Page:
There is, as Boniface expresses it, deux poids, deux mesures – two weights, two measures. It is widely felt and widely resented. TWTM could be the motif of Boniface’s book.

Arabs and blacks often refrain from reporting abuse or assaults with the prospect that the authorities will not pursue the complaint. Women wearing the veil are perennially harassed and physically attacked. A young pregnant woman is punched in the stomach; she loses her child. There is perennial use of the term ‘dirty Arab’. Arabs and blacks are perennially harassed by police because of their appearance and presumed ethnicity. Islamophobia escalates, with implicit support from CRIF and from pro-Israel celebrities such as Alain Finkielkraut. (Finkielkraut was recently beamed up to the celestial Académie française; his detractors were labelled anti-Semites.)

Salutary is the perennial humiliation experienced by Mustapha Kessous, journalist for Le Monde. Boniface notes that Kessous ‘possesses a perfect mastery of social conventions and of the French language’. Not sufficient it appears. On a cycle or in a car he is stopped by police who ask of him if he has stolen it. He visits a hospital but is asked, ‘where is the journalist’? He attends court and is taken to be the defendant, and so on.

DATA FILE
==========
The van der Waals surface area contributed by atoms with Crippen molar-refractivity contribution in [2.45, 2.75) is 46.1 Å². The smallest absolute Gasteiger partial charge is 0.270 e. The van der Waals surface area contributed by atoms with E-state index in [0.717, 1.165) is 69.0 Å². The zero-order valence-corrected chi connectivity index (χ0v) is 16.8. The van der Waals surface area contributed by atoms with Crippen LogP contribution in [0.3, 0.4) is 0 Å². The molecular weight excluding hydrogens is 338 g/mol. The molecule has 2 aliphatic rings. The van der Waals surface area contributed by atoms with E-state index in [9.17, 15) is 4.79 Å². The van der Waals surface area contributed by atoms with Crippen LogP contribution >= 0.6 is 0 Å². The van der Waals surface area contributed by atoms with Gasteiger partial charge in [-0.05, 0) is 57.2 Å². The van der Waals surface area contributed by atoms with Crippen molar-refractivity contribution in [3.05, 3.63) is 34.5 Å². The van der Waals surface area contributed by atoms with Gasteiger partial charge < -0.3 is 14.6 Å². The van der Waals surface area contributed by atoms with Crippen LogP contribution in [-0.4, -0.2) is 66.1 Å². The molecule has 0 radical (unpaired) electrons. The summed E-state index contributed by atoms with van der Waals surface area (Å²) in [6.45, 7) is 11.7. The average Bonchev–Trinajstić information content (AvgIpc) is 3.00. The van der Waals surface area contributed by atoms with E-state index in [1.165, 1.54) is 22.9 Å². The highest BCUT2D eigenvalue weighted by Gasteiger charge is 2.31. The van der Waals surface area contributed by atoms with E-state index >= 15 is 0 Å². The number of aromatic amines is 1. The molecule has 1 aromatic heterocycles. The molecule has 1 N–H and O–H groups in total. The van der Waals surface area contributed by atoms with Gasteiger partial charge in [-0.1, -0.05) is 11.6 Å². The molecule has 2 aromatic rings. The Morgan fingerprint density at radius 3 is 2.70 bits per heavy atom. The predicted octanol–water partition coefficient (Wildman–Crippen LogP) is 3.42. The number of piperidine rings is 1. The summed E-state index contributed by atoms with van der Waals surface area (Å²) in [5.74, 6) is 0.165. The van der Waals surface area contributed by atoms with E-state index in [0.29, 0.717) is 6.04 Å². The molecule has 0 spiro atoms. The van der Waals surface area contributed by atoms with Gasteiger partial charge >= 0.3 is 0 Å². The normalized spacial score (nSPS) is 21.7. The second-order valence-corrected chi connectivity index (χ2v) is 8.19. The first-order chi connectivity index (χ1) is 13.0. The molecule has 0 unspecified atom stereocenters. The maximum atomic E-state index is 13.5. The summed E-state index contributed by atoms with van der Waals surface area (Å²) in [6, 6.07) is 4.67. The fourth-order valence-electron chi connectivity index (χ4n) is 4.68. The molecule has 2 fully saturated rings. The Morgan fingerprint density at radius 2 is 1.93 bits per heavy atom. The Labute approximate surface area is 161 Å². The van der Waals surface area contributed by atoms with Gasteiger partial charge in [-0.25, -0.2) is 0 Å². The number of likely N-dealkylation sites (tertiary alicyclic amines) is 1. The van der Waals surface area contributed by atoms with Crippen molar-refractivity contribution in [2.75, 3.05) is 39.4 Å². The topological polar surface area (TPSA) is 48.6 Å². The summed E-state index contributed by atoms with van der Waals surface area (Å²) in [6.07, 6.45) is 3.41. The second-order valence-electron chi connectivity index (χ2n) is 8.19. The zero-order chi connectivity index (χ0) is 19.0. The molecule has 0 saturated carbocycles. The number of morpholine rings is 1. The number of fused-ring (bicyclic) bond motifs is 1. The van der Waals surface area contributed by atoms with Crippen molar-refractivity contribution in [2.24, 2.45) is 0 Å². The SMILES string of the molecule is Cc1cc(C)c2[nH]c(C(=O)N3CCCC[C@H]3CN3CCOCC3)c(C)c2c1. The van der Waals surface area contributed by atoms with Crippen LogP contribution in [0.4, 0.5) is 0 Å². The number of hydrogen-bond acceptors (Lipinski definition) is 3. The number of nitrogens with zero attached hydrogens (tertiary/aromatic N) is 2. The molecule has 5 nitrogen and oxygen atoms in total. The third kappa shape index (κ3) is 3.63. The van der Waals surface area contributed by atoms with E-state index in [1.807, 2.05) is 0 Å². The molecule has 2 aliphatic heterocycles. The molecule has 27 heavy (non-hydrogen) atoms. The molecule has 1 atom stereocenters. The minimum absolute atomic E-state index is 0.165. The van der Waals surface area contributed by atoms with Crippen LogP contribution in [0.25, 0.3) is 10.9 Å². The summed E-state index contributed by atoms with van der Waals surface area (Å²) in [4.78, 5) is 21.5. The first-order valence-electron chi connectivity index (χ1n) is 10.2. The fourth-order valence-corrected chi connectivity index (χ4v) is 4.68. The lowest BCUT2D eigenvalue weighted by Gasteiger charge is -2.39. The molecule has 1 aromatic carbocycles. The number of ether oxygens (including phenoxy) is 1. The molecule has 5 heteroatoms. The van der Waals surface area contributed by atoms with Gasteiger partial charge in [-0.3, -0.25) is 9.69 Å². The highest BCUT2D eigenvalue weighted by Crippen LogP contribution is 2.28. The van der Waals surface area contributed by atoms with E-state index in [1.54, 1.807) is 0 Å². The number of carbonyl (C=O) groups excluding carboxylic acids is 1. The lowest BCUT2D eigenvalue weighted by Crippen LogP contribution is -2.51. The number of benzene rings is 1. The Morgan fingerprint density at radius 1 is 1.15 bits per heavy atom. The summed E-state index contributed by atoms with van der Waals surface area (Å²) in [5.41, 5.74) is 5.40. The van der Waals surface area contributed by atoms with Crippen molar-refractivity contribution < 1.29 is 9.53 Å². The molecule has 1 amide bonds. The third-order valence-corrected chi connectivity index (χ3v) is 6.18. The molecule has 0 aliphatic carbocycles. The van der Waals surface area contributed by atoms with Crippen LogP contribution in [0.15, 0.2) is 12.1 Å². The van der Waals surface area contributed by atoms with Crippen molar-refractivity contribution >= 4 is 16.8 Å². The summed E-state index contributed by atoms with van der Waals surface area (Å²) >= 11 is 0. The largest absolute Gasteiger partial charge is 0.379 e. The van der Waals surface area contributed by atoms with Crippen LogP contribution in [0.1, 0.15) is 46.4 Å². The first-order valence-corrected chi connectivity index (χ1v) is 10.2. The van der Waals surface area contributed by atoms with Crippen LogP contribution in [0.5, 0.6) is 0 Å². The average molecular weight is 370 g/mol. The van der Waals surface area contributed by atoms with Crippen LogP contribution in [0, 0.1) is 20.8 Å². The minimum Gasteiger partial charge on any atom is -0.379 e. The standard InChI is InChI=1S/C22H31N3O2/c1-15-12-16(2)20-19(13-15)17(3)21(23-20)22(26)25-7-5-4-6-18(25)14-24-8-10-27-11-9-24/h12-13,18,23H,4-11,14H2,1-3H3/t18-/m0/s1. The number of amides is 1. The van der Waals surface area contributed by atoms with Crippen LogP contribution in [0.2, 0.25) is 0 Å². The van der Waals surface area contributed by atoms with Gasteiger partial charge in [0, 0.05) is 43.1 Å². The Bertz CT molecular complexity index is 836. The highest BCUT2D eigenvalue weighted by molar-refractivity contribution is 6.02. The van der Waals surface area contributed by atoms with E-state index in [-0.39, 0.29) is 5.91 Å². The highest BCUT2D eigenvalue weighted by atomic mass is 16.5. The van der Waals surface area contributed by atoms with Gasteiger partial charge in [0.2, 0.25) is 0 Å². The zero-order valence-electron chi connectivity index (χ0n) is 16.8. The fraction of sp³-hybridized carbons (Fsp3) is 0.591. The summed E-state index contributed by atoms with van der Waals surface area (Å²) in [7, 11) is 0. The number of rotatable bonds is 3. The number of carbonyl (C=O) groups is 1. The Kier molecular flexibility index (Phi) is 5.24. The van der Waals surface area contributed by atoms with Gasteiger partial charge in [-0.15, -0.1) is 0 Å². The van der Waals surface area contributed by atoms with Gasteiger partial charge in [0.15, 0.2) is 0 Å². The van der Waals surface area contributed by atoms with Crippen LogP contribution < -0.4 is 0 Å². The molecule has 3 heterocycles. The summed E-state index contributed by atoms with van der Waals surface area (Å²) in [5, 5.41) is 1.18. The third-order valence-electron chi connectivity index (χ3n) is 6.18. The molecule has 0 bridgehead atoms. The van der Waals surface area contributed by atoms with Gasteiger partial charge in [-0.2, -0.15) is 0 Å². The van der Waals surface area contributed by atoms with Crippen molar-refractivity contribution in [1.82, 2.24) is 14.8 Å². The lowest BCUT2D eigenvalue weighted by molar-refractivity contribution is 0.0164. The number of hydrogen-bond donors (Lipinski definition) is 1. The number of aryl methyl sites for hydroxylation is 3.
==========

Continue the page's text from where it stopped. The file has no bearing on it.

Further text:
In 2005, a Franco-Palestinian Salah Hamouri was arrested at a checkpoint and eventually indicted on a trumped up charge of involvement in the murder of a rabbi. In 2008 he took a ‘plea bargain’ and was given 7 years in jail. He was released in 2011 in the group exchange with the release of French IDF soldier Gilad Shalit. In France, Shalit is treated with reverence, though a voluntary enrolee of an occupying force. Hamouri’s plight has been treated with indifference. TWTM.

In March 2010, Said Bourarach, an Arab security guard at a shop in Bobigny, is murdered by a group of young men, Jewish and known to the police. They get off, meanwhile alleging that the murdered guard had thrown anti-Semitic insults. In December 2013, young Jews beat up an Arab waiter for having posted a quenelle (an anti-authority hand gesture ridiculously claimed to be replicating a Nazi stance and thus anti-Semite) on a social network. The event received no coverage.

TWTM. The media is partly responsible. The authorities in their manifest partisanry are partly responsible. The lobby is heavily responsible.

Boniface is, rightly, obsessed with the promise of universalism formally rooted in Republican France. He objects to the undermining of this imperative by those who defend indefensible policies of Israeli governments and who divert and distort politics in France towards that end.

For his pains, Boniface is denigrated and marginalized. Evidently, he declines to accept defeat. Hence La France malade

Evan Jones is a retired political economist from the University of Sydney. He can be reached at:evan.jones@sydney.edu.au

July 9, 2014 Posted by | Ethnic Cleansing, Racism, Zionism, Illegal Occupation, Islamophobia, Wars for Israel | , , , , | Leave a comment